Ramadan in “the graveyard for the living”
As the stories of these women show, Ramadan in Yemen is harder than it has ever been. As the conflict drags on, more than 20 million people won’t be enjoying festive meals or Ramadan favorites — in fact, they will hardly have enough food to survive. This makes it all the more important for the World Food Programme (WFP) — the largest humanitarian agency operating in the country, covering each month the most basic food needs of more than 10 million people — to be granted the sustained funding and unrestricted country-wide access to reach all Yemenis in need.
“We fast every day of the year now.” — Afrah
Afrah’s name means joy, but the holy month of Ramadan has been a struggle for this mother-of-four.
“Ramadan was better before the war. Iftar consisted of rice, chicken and yogurt, now my children eat only bread and water,” says Afrah Hassan, 34.
Before Ramadan began, Afrah collected as much rubbish as she could from the streets — plastic, paper, scrap wood, twigs. This is the fuel she uses in her little makeshift oven to bake bread. Afrah’s family hasn’t had cooking gas for more than six months. It takes two hours for the oven to heat, so she needs a big supply of materials to burn. She knows that burning plastic is bad for her and her children’s health, but she doesn’t have a choice.
“Today is the first day of Ramadan, I have only a little flour and one egg to feed my family. I will prepare the bread for my children and boil the egg. I will cut the bread and egg into small pieces. That’s the only meal we have,” Afrah says.
There are severe shortages of cooking gas in the local market and what is available is very expensive; nearly double what it cost before the conflict. The food she receives from WFP she says she often shares with other women, like her neighbour Hossn.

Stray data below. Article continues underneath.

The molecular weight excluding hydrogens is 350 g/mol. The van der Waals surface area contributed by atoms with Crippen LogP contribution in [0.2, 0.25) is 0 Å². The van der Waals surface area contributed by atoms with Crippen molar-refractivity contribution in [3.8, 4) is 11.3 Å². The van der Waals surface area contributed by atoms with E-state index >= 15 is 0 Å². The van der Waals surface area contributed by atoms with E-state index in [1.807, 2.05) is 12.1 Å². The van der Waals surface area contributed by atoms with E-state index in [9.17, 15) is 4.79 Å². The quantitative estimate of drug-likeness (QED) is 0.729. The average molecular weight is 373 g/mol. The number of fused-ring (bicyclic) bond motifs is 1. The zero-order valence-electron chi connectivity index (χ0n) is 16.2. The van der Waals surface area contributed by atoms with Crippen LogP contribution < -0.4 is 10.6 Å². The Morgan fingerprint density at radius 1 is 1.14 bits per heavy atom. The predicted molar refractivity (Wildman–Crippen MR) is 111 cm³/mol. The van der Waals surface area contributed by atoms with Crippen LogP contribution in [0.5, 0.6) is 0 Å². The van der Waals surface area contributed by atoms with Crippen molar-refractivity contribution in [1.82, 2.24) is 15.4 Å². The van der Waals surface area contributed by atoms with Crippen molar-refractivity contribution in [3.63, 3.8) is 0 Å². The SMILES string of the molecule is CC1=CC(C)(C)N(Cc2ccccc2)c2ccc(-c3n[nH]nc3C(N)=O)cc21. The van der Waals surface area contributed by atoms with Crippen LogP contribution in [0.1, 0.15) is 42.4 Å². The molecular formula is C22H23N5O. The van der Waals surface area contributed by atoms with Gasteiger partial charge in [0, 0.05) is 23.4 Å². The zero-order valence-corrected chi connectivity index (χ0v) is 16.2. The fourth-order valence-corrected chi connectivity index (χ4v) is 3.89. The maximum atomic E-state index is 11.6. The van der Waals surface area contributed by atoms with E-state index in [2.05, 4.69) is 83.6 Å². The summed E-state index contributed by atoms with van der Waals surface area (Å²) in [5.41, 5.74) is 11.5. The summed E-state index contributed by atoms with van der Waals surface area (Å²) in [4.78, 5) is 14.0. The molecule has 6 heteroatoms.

“We fast every day of the year now. There is no difference between the month of Ramadan and other months,” she adds. “In Yemen we can no longer feel any occasions; nothing really feels like what it used to, not Ramadan, not Eid.”
“I don’t want Eid to come.” — Hossn
Hossn Mohammed Albaseer, 24, is worried about Eid al Fitr coming. Eid al Fitr is meant to be a moment of great celebration, marking the end of the fasting month and a time for families to come together to share a meal and exchange gifts. Many people buy new clothes for Eid.
“I don’t want Eid to come,” says mother-of-three Hossn. “My heart breaks when my children see other children with new clothes for Eid but I can’t afford to buy them anything.
“All I can think of is where I will get flour for bread and wood to set the fire.
“Every day, my children and I search for flour from nearby houses,” Hossn explained, she then goes to her neighbor Afrah to use her oven to bake bread.
Hossn is poorly nourished and has struggled to breastfeed her youngest daughter, Thekrayat, who is just 5 months old. Hossn should be receiving special nutrition support from WFP, but she says she struggles to travel to the health centres.
Thekrayat means memories in Arabic. Hossn worries about the memories that her children will grow up with. Her eldest child, Domoaa, was born just before the war reached Sana’a. Domoaa means tears.